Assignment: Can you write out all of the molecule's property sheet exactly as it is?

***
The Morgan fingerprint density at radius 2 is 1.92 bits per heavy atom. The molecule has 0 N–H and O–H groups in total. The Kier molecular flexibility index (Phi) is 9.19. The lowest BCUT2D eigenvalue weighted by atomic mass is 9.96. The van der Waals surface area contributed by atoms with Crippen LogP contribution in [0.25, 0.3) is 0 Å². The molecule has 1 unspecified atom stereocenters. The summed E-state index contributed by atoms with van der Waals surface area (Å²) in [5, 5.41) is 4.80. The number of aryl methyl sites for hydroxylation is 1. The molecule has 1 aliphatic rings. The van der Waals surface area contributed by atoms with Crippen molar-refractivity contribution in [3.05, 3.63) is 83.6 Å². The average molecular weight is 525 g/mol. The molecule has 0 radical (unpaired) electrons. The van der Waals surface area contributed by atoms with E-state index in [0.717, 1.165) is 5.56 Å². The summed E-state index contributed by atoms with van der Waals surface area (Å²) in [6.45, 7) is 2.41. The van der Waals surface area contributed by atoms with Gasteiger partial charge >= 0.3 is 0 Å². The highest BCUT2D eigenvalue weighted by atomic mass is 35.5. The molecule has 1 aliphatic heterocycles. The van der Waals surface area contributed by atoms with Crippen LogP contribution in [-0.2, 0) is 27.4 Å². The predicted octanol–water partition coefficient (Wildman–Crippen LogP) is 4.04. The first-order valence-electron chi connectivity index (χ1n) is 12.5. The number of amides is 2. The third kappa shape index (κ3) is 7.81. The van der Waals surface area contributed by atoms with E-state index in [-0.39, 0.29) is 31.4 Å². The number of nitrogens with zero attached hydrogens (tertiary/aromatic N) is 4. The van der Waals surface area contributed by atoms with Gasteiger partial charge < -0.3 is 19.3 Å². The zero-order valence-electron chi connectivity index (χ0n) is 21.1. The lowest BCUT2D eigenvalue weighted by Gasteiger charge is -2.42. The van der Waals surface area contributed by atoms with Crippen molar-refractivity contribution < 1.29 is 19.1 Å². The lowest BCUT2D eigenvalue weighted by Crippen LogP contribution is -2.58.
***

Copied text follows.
The Morgan fingerprint density at radius 2 is 1.92 bits per heavy atom. The molecule has 0 N–H and O–H groups in total. The Kier molecular flexibility index (Phi) is 9.19. The lowest BCUT2D eigenvalue weighted by atomic mass is 9.96. The van der Waals surface area contributed by atoms with Crippen LogP contribution in [0.25, 0.3) is 0 Å². The molecule has 1 unspecified atom stereocenters. The summed E-state index contributed by atoms with van der Waals surface area (Å²) in [5, 5.41) is 4.80. The number of aryl methyl sites for hydroxylation is 1. The molecule has 1 aliphatic rings. The van der Waals surface area contributed by atoms with Crippen molar-refractivity contribution in [3.05, 3.63) is 83.6 Å². The average molecular weight is 525 g/mol. The molecule has 0 radical (unpaired) electrons. The van der Waals surface area contributed by atoms with E-state index in [0.717, 1.165) is 5.56 Å². The summed E-state index contributed by atoms with van der Waals surface area (Å²) in [6.45, 7) is 2.41. The van der Waals surface area contributed by atoms with Gasteiger partial charge >= 0.3 is 0 Å². The highest BCUT2D eigenvalue weighted by atomic mass is 35.5. The molecule has 1 aliphatic heterocycles. The van der Waals surface area contributed by atoms with Crippen LogP contribution in [-0.2, 0) is 27.4 Å². The predicted octanol–water partition coefficient (Wildman–Crippen LogP) is 4.04. The first-order valence-electron chi connectivity index (χ1n) is 12.5. The number of amides is 2. The third kappa shape index (κ3) is 7.81. The van der Waals surface area contributed by atoms with E-state index in [-0.39, 0.29) is 31.4 Å². The number of nitrogens with zero attached hydrogens (tertiary/aromatic N) is 4. The van der Waals surface area contributed by atoms with Gasteiger partial charge < -0.3 is 19.3 Å². The zero-order valence-electron chi connectivity index (χ0n) is 21.1. The lowest BCUT2D eigenvalue weighted by Gasteiger charge is -2.42. The van der Waals surface area contributed by atoms with Crippen molar-refractivity contribution < 1.29 is 19.1 Å². The lowest BCUT2D eigenvalue weighted by Crippen LogP contribution is -2.58.